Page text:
Before I begin, I must warn you. The only type of writing I do is occasional writing for my journal, which means there might be a lot of unnecessary feelings, verbosity, and hyperboles. :P
I'll start my story by talking about my boss. Peter Scott is Canadian. He's kind of crazy. But most importantly, he's a visionary. He founded the non-profit organization BURN Design Lab (BDL) based in Vashon, WA about a year ago with the vision of designing - not just engineering - cook stoves to be mass produced in developing countries. Then came BDL's sister company BURN Manufacturing Company (BMC), a for-profit organization that will be manufacturing the stoves here in Kenya. This means adding to the local economy by manufacturing 20,000 stoves per month, stove that women would love not only for its performance, but for its usability and aesthetics as well. And throughout the year, an incredibly talented group of engineers and designers has decided to join Peter on this mission of saving forests...and saving lives.
Here is an awesome video that sums up the vision behind BURN:
I could really go on for days talking about how amazing these people are. Instead, I'll focus more on my work and learning, but to talk about my experience at BURN without going into how wonderful these people are would be like talking about the safari experience and forgetting to mention the beauty and expansiveness of the natural environment. (Unnecessary comparison, I know, I just wanted to brag that I went to my first safari J ).
Anyway, even though BURN is infamously broke :P, it has succeeded in recruiting the hardest working, most knowledgeable, and the most bad-ass people ever. The team is made up of type-A industrial designers who could eyeball even better than I could ever measure, programmers who basically memorized the whole mechanical engineering handbook out of hobby and passion, engineers who gained their unconventional wisdom through jobs like packing salmon or travelling the world, manufacturing guys who'd spend hours telling stories about dies and tools as if they're talking about some crazy, wild nights in college.
I guess when you have a group of people who are truly passionate about what they do, you're bound to get such a great set of talents. And being surrounded by them, I was also motivated to work hard and learn a ton. It even made me reconsider my career choice; before, I was so eager to get away from engineering because I felt that it was dry. But I now realize that when you work with a team this dynamic, engineering becomes such an interesting challenge that requires collaborative critical thinking. With this brainy bunch, elongated design meetings, countless iterations, failed beer Fridays, and super scrupulous testing (sarcasm intended), we were able to come up with our stove, the Tank.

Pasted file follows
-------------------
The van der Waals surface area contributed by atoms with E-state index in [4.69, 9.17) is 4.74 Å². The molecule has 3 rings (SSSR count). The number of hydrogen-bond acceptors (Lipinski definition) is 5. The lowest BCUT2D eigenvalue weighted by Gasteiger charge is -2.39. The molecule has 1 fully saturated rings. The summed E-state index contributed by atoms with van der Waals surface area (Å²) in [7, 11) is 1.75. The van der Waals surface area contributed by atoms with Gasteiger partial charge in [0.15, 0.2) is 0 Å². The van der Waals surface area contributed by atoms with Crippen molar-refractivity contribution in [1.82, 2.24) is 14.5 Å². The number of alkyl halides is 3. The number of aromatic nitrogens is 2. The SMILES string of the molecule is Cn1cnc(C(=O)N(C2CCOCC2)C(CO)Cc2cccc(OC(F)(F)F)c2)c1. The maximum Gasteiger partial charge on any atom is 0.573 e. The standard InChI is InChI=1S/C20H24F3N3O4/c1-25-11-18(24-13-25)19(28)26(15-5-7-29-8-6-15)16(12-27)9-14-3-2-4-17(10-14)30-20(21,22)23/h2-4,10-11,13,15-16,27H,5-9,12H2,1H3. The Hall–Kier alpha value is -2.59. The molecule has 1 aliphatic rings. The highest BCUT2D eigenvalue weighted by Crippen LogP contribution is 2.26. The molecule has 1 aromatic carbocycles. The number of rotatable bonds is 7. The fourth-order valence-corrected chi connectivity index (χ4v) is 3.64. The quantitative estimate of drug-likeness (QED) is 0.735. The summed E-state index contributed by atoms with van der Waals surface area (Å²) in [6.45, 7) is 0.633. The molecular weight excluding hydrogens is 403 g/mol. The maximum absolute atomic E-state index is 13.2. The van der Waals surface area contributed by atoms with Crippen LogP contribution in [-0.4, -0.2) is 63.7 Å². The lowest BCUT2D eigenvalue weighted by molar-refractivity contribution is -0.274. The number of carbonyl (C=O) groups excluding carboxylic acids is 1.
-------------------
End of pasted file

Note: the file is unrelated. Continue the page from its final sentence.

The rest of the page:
And now I'm in Kenya with Eoin and Megan, who never cease to stop entertaining me with their crazy stories from all over the world (They actually made all the BURN videos. Check out their website www.global-slacker.com for the videos during their 2 year trip!) The first couple weeks in Kenya were a little overwhelming because I was so used to designing and prototyping the stove, but now I was being handed the finished product and being asked to show the world what it can do. I'm now responsible for user research and aiding Eoin in the manufacturing set up, and both were initially a little daunting to wrap my head around. My first focus group was chaos; women were picking up hot charcoal from one stove to the other, there was a one-year-old baby trying to help her mom light the stoves by playing with the matches, and ashes flying everywhere due to the excessive fanning. But it was a successful chaos; the women loved our stove and I learned so much by observing and participating in the cooking.
The stove was no longer just a glossy, pretty trophy that epitomized the endless yet rewarding iterations of designing and prototyping; it was a part of someone's life, a part that they'd physically touch and use, talk about, and take care of. The women were so happy with our stove, not just because it saved them fuel and smoked less than the traditional Kenyan Ceramic Jikos (KCJs), but also because it had handles that weren't too hot to grab onto, an ash tray that they can take out easily instead of dumping out the whole stove, and most importantly, they just thought it was a very nice, unique looking stove. The users wanted the stove. Aside from saving trees and reducing indoor smoke, if the users don't want our product, then our work means nothing. Though our organization exists as non-profit in the States, our stove is a consumer product that will have competitions and simply, if it's not desirable to the users, it will not be bought and therefore not used. BMC is an actual business that needs to make profit to sustain itself and continue to produce the stoves in Kenya.
Seeing the women so happy about the product, I now feel so confident and excited about what is ahead of us. As a startup in a foreign country, there are lots of challenges and questions we face every day. Especially as a student, I can't help but feel inadequate at times, representing BURN as a mechanical engineer in an unfamiliar culture. However, the whole experience has been extremely exciting. From the excessive gregariousness of the Kenyan suppliers to the madness of the Matatu rides, every day is an adventure here, and with the people you trust and doing the work you believe in, you really can't help but feel that anything is possible.